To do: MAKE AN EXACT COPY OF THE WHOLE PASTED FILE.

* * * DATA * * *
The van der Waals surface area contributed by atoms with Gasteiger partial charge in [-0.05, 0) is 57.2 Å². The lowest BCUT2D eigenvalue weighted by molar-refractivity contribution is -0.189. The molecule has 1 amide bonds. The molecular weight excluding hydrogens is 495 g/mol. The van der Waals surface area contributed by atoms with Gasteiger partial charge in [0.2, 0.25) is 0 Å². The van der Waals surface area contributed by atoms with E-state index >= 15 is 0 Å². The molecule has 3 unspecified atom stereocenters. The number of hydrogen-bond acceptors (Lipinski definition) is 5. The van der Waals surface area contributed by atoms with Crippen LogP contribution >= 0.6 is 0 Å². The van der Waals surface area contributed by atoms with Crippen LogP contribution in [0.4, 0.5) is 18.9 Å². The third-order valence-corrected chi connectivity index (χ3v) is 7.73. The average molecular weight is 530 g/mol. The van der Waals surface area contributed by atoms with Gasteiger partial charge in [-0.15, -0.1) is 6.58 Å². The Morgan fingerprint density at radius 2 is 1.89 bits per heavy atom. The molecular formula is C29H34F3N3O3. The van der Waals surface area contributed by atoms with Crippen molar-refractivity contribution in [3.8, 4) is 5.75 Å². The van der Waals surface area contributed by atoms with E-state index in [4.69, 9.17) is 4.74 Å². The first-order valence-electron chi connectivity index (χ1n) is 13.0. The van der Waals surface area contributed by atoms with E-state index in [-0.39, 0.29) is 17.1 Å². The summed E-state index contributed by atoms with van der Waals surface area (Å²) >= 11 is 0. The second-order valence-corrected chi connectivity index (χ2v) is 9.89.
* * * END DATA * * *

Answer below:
The van der Waals surface area contributed by atoms with Gasteiger partial charge in [-0.05, 0) is 57.2 Å². The lowest BCUT2D eigenvalue weighted by molar-refractivity contribution is -0.189. The molecule has 1 amide bonds. The molecular weight excluding hydrogens is 495 g/mol. The van der Waals surface area contributed by atoms with Gasteiger partial charge in [0.2, 0.25) is 0 Å². The van der Waals surface area contributed by atoms with E-state index >= 15 is 0 Å². The molecule has 3 unspecified atom stereocenters. The number of hydrogen-bond acceptors (Lipinski definition) is 5. The van der Waals surface area contributed by atoms with Crippen LogP contribution >= 0.6 is 0 Å². The van der Waals surface area contributed by atoms with Crippen LogP contribution in [0.4, 0.5) is 18.9 Å². The third-order valence-corrected chi connectivity index (χ3v) is 7.73. The average molecular weight is 530 g/mol. The van der Waals surface area contributed by atoms with Gasteiger partial charge in [-0.15, -0.1) is 6.58 Å². The Morgan fingerprint density at radius 2 is 1.89 bits per heavy atom. The molecular formula is C29H34F3N3O3. The van der Waals surface area contributed by atoms with Crippen molar-refractivity contribution in [3.8, 4) is 5.75 Å². The van der Waals surface area contributed by atoms with E-state index in [4.69, 9.17) is 4.74 Å². The first-order valence-electron chi connectivity index (χ1n) is 13.0. The van der Waals surface area contributed by atoms with E-state index in [-0.39, 0.29) is 17.1 Å². The summed E-state index contributed by atoms with van der Waals surface area (Å²) >= 11 is 0. The second-order valence-corrected chi connectivity index (χ2v) is 9.89.